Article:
By Published On: July 15, 2019

We have two ears and one mouth so that we can listen twice as much as we speak.

When in a prospect or new client meeting, there is a powerful temptation to demonstrate your credibility by telling your audience just how smart and capable you are. This often includes detailing your team’s expertise, showing examples of your work and sharing stories of your successes. This is helpful, to a point, but often it ends up with you doing most of the talking. The result is you fail to make a real connection and, more importantly, neglect to uncover the true needs of the people you are trying to help.

We’ve found a superior strategy to doing all the talking is to ask good, insightful questions and then listen carefully. Rather than tell people how smart you are, it’s much more powerful to allow them to come to that conclusion on their own, based on the quality and nature of your questions. And, a lot of good information is revealed through interactive conversations that you won’t otherwise uncover. Many people are afraid to ask questions as they think it may make them look vulnerable, unprepared or even dumb. On the contrary, asking the right questions empowers the recipient, recognizes their expertise, engenders trust, shows curiosity and a desire to learn about them and their business.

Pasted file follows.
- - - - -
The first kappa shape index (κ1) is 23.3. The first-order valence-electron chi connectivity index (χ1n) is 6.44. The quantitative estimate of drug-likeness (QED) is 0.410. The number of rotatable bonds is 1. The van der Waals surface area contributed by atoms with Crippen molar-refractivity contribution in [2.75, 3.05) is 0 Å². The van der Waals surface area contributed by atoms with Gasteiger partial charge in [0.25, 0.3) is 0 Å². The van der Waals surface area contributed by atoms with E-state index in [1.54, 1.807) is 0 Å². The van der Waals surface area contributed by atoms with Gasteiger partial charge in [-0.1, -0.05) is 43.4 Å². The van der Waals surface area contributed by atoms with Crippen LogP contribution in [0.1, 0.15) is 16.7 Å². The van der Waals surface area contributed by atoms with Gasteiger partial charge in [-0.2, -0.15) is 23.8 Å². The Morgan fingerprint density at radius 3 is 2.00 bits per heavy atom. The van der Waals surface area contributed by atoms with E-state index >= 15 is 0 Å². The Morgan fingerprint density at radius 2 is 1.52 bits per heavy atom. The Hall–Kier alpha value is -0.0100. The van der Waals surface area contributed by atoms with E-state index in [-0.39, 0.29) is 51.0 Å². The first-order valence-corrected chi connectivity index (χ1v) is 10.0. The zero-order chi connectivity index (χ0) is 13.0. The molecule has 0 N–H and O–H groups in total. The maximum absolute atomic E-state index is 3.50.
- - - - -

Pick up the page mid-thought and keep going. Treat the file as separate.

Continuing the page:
In a study on the topic, Harvard Business School (HBS) researchers discovered subjects found other subjects more competent when asked for advice on a project. HBS believes this is because being asked for advice is flattering – it feels good. The idea is, they’re asking for my advice because they think I’m smart and know the answer, and I think they’re smart because I’m actually going to tell them things that will be useful and help them do the task better.

People innately want to work with those who demonstrate they can effectively understand their needs and efficiently get to the root of their business problem or opportunity. They will feel that you will require less “training”, and the whole process and relationship will run more smoothly.

So, always prepare for a meeting or presentation as you usually do, but don’t be afraid to ask questions. You’ll put the spotlight on your prospect and not only get invaluable insights and information, but will also subtly illustrate your smarts and leave your audience feeling good about the prospects of working with you.

About the Author: Fred Driver

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